Snips also have their own unique bragging right: they are the only voice platform that is GDPR compliant.  GDPR is a new European regulation mean to protect an individual’s privacy more on connected devices.  If Snips wants to reach more clients in the European market, they might do well partnering with Spain-based Bitext, a company that specializes in linguistic analytics.

Whitney Grace, June 22, 2017


Instantaneous Language Translation in Your Ear

June 21, 2017

A common technology concept in cartoons and science-fiction series is an ear device that acts as a universal translator.  The wearer would be able to understand and speak any language in the world.  The universal translator has long been one of the humanity’s pipe dream since the Tower of Babel and as technology improves we could be closer to inventing it.  The Daily Mail shares, “The Earpiece That Promises To Translate Language In Seconds: £140 Will Be Available Next Month.”

International travelers’ new best friend might be Lingmo International’s One2One translator that is built on IBM Watson’s artificial intelligence system.  Unlike other translation devices, it does not reply on WiFi or BlueTooth connectivity.  It supports eight languages: English, Japanese, French, Italian, Spanish, Brazilian, Portuguese, German, and Chinese (does that include Mandarin and Cantonese?).  If the One2One does not rely on the Internet, how will it translate languages?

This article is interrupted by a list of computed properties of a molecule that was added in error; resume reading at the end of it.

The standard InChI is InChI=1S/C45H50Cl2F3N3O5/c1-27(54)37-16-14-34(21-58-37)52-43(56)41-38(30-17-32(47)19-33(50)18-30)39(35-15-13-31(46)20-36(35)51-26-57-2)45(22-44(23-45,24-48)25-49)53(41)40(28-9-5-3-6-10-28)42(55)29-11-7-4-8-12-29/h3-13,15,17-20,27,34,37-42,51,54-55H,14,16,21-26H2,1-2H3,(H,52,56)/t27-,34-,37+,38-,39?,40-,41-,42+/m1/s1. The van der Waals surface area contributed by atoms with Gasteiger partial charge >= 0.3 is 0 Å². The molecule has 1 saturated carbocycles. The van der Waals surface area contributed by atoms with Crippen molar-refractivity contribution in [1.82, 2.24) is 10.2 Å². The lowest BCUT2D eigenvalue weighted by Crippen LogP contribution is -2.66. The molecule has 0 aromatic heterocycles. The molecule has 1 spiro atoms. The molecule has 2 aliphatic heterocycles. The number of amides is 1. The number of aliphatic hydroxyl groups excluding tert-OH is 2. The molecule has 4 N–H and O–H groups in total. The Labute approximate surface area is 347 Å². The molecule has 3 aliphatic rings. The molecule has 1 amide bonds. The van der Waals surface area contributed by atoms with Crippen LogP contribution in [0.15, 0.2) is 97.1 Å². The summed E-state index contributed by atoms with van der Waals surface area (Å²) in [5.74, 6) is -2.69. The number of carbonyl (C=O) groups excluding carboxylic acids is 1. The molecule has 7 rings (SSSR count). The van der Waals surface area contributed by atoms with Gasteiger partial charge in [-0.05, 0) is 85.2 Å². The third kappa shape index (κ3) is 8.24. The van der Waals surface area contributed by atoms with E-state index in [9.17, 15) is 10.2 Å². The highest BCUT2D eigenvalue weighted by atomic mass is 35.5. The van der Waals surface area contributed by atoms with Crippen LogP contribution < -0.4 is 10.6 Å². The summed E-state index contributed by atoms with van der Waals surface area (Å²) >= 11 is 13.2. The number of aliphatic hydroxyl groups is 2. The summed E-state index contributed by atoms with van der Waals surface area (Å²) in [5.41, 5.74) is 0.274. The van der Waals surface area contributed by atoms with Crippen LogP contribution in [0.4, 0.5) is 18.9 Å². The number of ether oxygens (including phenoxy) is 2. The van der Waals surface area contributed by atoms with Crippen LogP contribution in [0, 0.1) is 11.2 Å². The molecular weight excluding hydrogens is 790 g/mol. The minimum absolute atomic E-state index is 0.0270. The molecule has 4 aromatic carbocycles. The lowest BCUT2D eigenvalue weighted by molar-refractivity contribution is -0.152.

Instead, it uses IBM Watson’s Natural Language Understanding and Language Translator APIs, which intuitively overcomes many of the contextual challenges associated with common languages, as well as understanding the nuances of local dialects…This allows it to translate what you’re saying, almost in real-time.

Lingomo might be relying on IBM Watson for its natural language API, they should also consider using Bitext, especially when it comes to sentimental analysis.  Some languages have words with multiple meanings that change based on a voice’s inflection and tone.

The ramifications for this device are endless.  Can you imagine traveling to a foreign country and being able to understand the native tongue?   It is the dream of billions, but it could also end some serious conflicts.

Whitney Grace, June 21, 2017

Siri Becomes Smarter and More Human

June 20, 2017

When Apple introduced Siri, it was a shiny, new toy, but the more people used it they realized it was a dumb digital assistant.  It is true that Siri can accurately find a place’s location, conduct a Web search, or even call someone in your contact list, but beyond simple tasks “she” cannot do much.  TechCrunch reports that Apple realizes there is a flaw in their flagship digital assistant and in order to compete with Google Assistant, Amazon Alexa, and even Windows Cortana they need to upgrade Siri’s capabilities, “Siri Gets Language Translation And A More Human Voice.”